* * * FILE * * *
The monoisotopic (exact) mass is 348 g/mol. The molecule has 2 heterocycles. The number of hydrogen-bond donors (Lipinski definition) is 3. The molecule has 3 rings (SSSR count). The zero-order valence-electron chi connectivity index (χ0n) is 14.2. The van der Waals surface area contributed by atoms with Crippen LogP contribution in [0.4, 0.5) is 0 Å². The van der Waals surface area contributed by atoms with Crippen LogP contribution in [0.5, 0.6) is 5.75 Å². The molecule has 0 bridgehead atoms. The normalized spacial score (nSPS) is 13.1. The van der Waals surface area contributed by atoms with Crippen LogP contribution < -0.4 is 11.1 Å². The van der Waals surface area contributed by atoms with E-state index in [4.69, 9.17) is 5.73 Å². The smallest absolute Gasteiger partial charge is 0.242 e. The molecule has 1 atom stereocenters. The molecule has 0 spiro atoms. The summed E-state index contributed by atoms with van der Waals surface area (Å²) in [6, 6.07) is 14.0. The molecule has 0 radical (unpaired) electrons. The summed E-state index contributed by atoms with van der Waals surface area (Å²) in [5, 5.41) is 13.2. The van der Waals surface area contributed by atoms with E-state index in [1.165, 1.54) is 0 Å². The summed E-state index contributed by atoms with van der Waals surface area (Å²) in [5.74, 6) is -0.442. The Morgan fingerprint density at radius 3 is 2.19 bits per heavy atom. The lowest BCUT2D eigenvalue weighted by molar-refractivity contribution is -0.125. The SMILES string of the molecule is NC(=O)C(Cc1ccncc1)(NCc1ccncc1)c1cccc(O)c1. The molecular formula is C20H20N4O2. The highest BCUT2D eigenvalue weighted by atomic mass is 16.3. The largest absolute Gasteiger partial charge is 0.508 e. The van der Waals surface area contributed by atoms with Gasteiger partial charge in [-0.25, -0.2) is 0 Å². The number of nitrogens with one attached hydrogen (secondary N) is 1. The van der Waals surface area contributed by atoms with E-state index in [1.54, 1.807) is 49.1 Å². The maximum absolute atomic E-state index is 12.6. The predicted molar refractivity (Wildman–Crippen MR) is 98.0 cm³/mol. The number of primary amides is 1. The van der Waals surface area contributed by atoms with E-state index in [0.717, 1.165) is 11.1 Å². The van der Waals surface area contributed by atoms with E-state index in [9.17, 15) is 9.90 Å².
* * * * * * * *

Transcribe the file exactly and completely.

The monoisotopic (exact) mass is 348 g/mol. The molecule has 2 heterocycles. The number of hydrogen-bond donors (Lipinski definition) is 3. The molecule has 3 rings (SSSR count). The zero-order valence-electron chi connectivity index (χ0n) is 14.2. The van der Waals surface area contributed by atoms with Crippen LogP contribution in [0.4, 0.5) is 0 Å². The van der Waals surface area contributed by atoms with Crippen LogP contribution in [0.5, 0.6) is 5.75 Å². The molecule has 0 bridgehead atoms. The normalized spacial score (nSPS) is 13.1. The van der Waals surface area contributed by atoms with Crippen LogP contribution < -0.4 is 11.1 Å². The van der Waals surface area contributed by atoms with E-state index in [4.69, 9.17) is 5.73 Å². The smallest absolute Gasteiger partial charge is 0.242 e. The molecule has 1 atom stereocenters. The molecule has 0 spiro atoms. The summed E-state index contributed by atoms with van der Waals surface area (Å²) in [6, 6.07) is 14.0. The molecule has 0 radical (unpaired) electrons. The summed E-state index contributed by atoms with van der Waals surface area (Å²) in [5, 5.41) is 13.2. The van der Waals surface area contributed by atoms with E-state index in [1.165, 1.54) is 0 Å². The summed E-state index contributed by atoms with van der Waals surface area (Å²) in [5.74, 6) is -0.442. The Morgan fingerprint density at radius 3 is 2.19 bits per heavy atom. The lowest BCUT2D eigenvalue weighted by molar-refractivity contribution is -0.125. The SMILES string of the molecule is NC(=O)C(Cc1ccncc1)(NCc1ccncc1)c1cccc(O)c1. The molecular formula is C20H20N4O2. The highest BCUT2D eigenvalue weighted by atomic mass is 16.3. The largest absolute Gasteiger partial charge is 0.508 e. The van der Waals surface area contributed by atoms with Gasteiger partial charge in [-0.25, -0.2) is 0 Å². The number of nitrogens with one attached hydrogen (secondary N) is 1. The van der Waals surface area contributed by atoms with E-state index in [1.54, 1.807) is 49.1 Å². The maximum absolute atomic E-state index is 12.6. The predicted molar refractivity (Wildman–Crippen MR) is 98.0 cm³/mol. The number of primary amides is 1. The van der Waals surface area contributed by atoms with E-state index in [0.717, 1.165) is 11.1 Å². The van der Waals surface area contributed by atoms with E-state index in [9.17, 15) is 9.90 Å².